More than half of footballers playing at the European Championship and African Cup of Nations suffered online abuse, a study published by FIFA revealed on Saturday.
Much of abuse came from fans of the players’ home nations.
“Homophobic (40%) and racist (38%) comments provided the majority of the abuse,”
said the independent report published to coincide with the United Nations International Day for Countering Hate Speech.
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FOOTBALLERS ONLINE ABUSE
Using artificial intelligence to track over 400 000 posts on social media platforms during the semi-finals and finals of Euro 2020 and 2021 African Cup of Nations 2021 “over 50% of players received some form of discriminatory abuse”.
FIFA said with the World Cup in Qatar just five months away, they will work with players union FIFPRO to implement a plan on how to protect players from abuse on social media.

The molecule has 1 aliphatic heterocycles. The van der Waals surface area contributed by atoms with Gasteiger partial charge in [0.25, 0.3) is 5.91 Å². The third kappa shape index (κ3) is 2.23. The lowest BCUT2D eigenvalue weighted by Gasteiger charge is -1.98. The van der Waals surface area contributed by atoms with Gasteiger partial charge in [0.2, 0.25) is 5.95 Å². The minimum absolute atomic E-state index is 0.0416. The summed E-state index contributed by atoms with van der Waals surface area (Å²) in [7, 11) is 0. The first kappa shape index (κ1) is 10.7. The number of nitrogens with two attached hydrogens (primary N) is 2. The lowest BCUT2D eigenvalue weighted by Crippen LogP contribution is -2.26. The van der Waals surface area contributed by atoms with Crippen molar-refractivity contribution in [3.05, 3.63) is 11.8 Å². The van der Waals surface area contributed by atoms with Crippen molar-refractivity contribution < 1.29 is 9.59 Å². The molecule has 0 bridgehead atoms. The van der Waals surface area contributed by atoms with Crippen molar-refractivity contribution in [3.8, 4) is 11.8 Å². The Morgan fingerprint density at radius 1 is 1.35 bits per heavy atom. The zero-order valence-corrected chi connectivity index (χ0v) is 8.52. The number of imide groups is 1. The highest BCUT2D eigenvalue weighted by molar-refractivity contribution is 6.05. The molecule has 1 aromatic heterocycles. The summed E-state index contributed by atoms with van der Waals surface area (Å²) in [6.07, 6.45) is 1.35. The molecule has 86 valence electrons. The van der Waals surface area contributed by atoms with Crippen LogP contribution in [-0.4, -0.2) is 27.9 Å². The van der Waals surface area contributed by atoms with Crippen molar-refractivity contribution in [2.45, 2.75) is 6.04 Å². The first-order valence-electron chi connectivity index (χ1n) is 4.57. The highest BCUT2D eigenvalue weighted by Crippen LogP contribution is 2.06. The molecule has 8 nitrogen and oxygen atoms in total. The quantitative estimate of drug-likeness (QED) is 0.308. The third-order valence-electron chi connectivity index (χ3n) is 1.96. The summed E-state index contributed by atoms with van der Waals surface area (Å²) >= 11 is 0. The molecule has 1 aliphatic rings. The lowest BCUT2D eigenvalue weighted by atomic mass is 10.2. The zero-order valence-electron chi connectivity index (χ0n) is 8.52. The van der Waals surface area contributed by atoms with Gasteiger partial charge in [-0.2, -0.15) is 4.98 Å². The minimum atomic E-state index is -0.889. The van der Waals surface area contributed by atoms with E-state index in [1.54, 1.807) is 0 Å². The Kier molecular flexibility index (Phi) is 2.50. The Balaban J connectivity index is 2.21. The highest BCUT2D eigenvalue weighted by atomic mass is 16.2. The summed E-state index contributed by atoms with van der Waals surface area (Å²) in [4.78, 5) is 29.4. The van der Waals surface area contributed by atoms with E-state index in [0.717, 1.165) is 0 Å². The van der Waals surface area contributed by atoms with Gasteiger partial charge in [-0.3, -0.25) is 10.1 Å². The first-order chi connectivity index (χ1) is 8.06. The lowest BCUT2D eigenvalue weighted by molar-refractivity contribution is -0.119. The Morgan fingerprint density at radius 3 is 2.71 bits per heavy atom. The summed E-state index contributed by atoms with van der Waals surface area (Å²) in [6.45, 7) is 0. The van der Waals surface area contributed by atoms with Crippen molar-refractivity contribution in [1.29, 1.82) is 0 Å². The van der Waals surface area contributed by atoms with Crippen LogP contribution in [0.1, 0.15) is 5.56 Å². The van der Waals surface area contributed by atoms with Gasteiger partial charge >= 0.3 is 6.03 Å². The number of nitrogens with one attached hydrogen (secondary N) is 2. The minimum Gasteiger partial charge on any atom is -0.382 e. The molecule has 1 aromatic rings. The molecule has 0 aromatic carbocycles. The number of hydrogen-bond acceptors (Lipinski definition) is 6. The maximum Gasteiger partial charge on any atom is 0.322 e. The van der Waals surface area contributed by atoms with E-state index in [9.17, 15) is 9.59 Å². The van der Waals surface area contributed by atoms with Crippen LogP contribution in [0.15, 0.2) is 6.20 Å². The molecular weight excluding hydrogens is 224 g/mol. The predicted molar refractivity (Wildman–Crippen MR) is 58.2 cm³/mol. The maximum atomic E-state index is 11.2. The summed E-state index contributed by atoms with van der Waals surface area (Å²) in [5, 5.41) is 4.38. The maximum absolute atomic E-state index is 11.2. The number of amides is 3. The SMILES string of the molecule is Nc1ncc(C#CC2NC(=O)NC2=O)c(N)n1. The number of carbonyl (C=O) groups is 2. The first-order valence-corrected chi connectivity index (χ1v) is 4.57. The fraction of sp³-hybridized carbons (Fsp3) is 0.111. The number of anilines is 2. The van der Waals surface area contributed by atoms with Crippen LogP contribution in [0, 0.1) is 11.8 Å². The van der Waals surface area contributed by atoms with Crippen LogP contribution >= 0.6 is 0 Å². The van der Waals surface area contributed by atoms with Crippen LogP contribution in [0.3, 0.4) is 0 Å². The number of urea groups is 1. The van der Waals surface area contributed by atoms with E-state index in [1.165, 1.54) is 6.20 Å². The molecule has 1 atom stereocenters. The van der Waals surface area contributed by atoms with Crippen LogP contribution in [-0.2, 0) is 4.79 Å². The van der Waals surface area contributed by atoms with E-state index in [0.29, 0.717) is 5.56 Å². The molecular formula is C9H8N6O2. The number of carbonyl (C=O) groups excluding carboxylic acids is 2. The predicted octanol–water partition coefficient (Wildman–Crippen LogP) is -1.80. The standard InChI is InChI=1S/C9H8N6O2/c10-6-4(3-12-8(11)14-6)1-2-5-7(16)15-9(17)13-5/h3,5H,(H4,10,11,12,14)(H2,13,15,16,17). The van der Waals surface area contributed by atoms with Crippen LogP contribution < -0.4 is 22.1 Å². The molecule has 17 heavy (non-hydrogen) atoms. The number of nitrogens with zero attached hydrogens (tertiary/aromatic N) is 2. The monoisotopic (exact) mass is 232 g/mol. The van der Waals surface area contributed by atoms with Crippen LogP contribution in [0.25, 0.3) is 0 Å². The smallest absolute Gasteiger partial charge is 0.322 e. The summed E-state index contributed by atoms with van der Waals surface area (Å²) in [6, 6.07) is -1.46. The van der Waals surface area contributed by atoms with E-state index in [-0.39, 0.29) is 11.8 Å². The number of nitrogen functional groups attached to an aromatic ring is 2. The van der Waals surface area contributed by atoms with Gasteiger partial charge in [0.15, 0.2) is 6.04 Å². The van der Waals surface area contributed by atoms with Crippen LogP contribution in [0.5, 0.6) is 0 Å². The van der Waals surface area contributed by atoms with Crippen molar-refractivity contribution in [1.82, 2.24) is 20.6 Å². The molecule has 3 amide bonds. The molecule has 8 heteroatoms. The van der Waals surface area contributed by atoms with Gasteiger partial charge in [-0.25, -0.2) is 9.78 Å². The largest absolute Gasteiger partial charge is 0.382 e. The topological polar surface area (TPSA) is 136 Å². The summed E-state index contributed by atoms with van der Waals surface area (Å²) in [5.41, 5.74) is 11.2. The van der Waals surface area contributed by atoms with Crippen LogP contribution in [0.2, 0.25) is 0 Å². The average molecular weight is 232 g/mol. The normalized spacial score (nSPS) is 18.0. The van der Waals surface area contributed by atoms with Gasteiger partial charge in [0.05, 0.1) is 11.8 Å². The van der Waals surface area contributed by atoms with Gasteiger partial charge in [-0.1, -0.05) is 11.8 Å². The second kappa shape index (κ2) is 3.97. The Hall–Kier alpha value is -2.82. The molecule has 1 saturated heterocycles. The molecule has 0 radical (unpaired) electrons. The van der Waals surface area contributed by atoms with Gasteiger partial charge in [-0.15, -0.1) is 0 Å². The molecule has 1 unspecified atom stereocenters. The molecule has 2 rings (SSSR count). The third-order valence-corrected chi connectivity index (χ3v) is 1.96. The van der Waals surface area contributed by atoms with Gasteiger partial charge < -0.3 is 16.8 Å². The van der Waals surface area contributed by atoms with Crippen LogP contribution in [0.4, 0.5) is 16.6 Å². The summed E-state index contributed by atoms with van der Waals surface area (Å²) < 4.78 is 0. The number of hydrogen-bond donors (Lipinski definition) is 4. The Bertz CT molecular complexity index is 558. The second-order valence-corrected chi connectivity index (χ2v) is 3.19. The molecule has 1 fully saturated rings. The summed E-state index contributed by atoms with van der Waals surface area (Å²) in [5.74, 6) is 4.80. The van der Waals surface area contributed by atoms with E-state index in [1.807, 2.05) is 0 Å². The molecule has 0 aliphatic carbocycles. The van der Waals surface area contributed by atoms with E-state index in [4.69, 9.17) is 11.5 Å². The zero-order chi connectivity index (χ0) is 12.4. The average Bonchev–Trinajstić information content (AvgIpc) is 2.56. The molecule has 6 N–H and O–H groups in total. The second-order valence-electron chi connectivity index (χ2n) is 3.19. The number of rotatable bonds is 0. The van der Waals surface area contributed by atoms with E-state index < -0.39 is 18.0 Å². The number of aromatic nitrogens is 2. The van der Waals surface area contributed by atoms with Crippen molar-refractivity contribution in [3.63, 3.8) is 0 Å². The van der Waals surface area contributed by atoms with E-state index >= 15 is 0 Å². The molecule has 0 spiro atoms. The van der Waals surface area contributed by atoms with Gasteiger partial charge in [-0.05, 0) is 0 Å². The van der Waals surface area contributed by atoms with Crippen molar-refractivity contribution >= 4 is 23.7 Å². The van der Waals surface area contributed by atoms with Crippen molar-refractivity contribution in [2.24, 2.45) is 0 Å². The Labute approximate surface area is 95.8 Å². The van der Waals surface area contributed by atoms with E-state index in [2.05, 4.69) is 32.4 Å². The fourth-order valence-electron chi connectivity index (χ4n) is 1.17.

This will involve scanning recognised hate speech terms published to identified social media accounts, and once detected, prevent that comment from being seen by the recipient and their followers.
“Although the offending message remains visible to the person who originally made the comment, its visibility and reach will be significantly reduced,”
RASHFORD, SAKA AND SANCHO
England’s Marcus Rashford, Bukayo Saka and Jadon Sancho were all targeted online following their penalty misses in the Euro 2020 final, leading to widespread calls for a clampdown on racist abuse on social media.
One teenager was given a six-week jail sentence for racially abusing Rashford on Twitter after the loss to Italy.
“Our duty is to protect football, and that starts with the players who bring so much joy and happiness to all of us by their exploits on the field of play,”
said FIFA president Gianni Infantino.
“Unfortunately, there is a trend developing where a percentage of posts on social media channels directed towards players, coaches, match officials and the teams themselves is not acceptable, and this form of discrimination – like any form of discrimination – has no place in football.”
© Agence France-Presse